Professor Angie Willey Presents Her Research on Types of Relationships at Pizza & Prof
UMass Amherst Professor Angie Willey of the Department of Women, Gender & Sexuality Studies gathered with students and faculty on Thursday evening to deliver the Commonwealth Honors College’s first Pizza & Prof lecture of the semester. Willey presented her studies on monogamy and other types of relationships, offering a forum for Honors students to analyze conventions that few had studied in the classroom before.
“I have a friend who's [polyamorous], and she tried explaining it to me, but I didn't really understand it,” said first-year operations & information management major Ella Slavin-Reker before the lecture. “I wanted to come to just educate myself and keep an open mind.”
Willey began the lecture by explaining the different definitions of monogamy, as an ideal and an institution.
“Simple monogamy means that when you're dating one person and you're sleeping together, you're not sleeping with anyone else,” Willey said. “Super monogamy is the ideal of a soulmate or a relationship that ultimately lasts forever.”
“This idea of lifelong monogamy assumes that we get all of our needs met, and we get to express everything about ourselves with one partner for our whole lives,” Willey noted.
“We usually think about monogamy just as one of these two ideals, but monogamy importantly is part of a legal system in which rights and resources are distributed.”
Willey established the connection between capitalism and monogamy, arguing that monogamy normalizes capitalist conventions that limit universal access to resources. Monogamous partners often obtain healthcare through their relationship instead of benefiting from a universal healthcare system. This partnership may also be a means for accessing family inheritances, which contain generational wealth within bloodlines rather than allowing for redistribution to the commonwealth.
“We love our families. Then, because of that love, we can't really see capitalism clearly because capitalism is not about love, right?”
“We need to look at the role that compulsory monogamy plays in organizing our society and naturalizing stories that make the status quo seem inevitable,” Willey said. “We need new stories about who and what we are in order to imagine new ways of relating and belonging.”
Willey ended the lecture by opening a thought experiment on love stories that exist beyond interpersonal relationships. She asked participants to consider places, hobbies, and possessions they love, gathering in a circle to share what these things mean to them.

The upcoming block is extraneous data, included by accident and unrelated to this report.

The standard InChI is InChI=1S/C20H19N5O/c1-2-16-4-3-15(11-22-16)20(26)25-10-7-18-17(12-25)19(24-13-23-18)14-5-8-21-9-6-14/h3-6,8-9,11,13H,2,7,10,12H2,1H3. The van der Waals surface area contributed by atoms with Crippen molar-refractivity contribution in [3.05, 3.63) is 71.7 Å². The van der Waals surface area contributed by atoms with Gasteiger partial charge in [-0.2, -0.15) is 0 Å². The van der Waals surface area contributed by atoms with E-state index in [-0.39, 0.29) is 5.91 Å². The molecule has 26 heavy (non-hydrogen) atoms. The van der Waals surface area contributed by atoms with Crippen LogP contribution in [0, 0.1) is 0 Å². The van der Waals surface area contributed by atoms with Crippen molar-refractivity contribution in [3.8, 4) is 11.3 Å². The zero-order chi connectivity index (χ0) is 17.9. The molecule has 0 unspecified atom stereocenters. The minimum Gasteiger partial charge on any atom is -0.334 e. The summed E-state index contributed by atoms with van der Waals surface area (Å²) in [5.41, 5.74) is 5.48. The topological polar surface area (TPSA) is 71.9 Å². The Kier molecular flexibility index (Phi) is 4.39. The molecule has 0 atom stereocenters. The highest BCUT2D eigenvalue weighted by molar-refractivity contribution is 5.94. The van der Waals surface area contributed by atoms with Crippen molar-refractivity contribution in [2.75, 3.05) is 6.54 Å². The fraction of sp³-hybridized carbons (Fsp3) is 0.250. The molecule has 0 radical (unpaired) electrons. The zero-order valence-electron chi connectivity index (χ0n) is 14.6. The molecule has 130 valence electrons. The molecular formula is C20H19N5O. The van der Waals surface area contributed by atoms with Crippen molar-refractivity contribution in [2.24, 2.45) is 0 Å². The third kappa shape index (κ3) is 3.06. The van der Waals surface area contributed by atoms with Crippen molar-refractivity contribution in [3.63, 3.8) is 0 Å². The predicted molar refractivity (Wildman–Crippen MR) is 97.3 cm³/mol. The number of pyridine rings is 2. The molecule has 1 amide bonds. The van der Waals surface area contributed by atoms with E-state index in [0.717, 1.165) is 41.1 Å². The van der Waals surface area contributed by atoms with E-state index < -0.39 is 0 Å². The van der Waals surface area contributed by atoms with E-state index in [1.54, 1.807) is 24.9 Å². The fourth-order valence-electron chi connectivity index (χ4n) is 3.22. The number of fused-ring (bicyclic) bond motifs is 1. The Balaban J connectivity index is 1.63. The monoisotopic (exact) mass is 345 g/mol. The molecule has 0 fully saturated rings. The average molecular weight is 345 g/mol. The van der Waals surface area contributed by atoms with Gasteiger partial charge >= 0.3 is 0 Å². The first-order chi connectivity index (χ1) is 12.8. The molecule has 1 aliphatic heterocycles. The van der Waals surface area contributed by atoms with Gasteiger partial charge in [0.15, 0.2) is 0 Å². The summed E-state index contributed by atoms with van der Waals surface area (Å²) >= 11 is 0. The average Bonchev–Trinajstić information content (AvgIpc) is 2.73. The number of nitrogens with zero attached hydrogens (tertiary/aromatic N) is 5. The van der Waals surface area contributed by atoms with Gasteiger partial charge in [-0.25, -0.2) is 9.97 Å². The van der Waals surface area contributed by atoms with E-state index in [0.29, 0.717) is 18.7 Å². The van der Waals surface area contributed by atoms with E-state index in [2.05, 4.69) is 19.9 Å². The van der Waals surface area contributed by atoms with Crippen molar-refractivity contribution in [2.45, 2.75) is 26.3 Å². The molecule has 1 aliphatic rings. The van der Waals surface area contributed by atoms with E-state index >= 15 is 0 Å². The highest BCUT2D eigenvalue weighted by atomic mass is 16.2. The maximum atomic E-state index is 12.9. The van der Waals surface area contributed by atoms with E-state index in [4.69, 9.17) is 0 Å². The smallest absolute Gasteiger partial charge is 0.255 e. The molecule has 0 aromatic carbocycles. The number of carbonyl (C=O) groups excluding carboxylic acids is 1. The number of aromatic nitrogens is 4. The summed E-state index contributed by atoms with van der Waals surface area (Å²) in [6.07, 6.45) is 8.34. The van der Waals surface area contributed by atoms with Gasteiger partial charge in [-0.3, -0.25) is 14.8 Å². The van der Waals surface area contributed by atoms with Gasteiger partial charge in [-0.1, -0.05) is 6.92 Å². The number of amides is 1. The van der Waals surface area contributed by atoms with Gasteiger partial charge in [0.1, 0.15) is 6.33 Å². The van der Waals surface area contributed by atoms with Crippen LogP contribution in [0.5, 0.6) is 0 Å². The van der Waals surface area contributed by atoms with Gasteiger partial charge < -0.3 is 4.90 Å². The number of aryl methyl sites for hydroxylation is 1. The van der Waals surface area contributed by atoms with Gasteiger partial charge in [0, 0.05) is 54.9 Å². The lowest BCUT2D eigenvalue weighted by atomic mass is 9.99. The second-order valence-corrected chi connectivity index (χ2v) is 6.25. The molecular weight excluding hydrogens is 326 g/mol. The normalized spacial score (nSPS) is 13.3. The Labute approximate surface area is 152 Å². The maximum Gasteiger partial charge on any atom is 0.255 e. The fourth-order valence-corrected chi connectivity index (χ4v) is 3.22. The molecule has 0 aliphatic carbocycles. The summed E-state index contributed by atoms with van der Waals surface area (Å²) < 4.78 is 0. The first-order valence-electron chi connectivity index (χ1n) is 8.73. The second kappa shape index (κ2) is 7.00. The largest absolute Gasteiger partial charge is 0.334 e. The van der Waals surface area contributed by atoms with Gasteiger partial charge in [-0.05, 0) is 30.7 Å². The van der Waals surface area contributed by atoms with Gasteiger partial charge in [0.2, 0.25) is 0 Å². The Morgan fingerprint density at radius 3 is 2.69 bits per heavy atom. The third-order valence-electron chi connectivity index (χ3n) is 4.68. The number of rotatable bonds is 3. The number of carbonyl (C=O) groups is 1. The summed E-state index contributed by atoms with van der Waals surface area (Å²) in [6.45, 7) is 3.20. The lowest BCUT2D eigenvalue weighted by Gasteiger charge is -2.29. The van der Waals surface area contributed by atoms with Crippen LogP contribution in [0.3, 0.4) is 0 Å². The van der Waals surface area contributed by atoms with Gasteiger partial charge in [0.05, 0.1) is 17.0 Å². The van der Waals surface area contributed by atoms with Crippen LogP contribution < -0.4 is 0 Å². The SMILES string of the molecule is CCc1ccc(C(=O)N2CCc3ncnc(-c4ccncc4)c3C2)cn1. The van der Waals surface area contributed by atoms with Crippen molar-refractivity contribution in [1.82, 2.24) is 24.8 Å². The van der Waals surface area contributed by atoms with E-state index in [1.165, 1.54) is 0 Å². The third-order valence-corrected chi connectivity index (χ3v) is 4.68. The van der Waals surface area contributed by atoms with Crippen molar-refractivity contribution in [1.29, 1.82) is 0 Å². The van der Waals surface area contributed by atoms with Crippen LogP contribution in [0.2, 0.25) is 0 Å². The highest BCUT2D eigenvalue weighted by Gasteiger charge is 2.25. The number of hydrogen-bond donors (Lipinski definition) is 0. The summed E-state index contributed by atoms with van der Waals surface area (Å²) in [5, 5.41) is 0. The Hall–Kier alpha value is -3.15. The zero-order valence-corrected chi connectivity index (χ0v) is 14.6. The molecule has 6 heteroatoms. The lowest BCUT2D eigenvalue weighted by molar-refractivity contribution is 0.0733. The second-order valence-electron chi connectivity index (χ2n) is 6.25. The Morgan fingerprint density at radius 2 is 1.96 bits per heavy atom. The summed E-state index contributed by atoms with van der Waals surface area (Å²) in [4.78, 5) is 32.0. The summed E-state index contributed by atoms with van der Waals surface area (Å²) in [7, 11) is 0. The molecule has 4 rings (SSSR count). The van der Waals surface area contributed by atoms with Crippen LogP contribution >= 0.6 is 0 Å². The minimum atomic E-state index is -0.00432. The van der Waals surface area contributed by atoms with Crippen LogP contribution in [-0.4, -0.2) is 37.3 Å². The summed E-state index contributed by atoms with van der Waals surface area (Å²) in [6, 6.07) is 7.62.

“The thing that came to mind was cooking,” said Andrew Simonton, a senior psychology major. “Learning how to cook is a constant newness and something you can share with people.”
Sophomore psychology major Niki Gudiel Winter praised the book The Body Keeps the Score, which explains how generational trauma can take physical manifestations.
“It was really enlightening for me and just kind of eye opening to what actually [I want to] study,” Winter said. “I really like [the book] because it talks about trauma and how it affects your brain.”
Honors College Dean Mari Castañeda also joined the activity, describing her passion for running.
“That love of running started in junior high,” Dean Castañeda explained. “The gloriousness of feeling my body as I ran felt free, and it felt like flying.”
A University of Massachusetts students talks with Angie Willey of the Women, Gender, and Sexuality Studies Department
Angie Willey talks with an attendee. Photo: Sophie Hauck
Willey thanked students and faculty for their willingness to share and noted her gratitude for the intimate group discussion.
“Can I just say how much I appreciated that share in so many ways,” Willey remarked. “The way you just casually talked about generational trauma in this space made me feel like the world is getting better.”
Chiruza Muhimuzi, a first-year biology major, encourages all Honors students to attend future Pizza & Prof events.
“It will be good for everyone to come just to learn about something new which you never thought about,” Muhimuzi said. “I'm going to come just to be surprised again.”
Join us in the CHC Events Hall on April 21 at 5:30 pm for the next Pizza & Prof event. Public Policy Professor Karl Rethemeyer will speak on his research.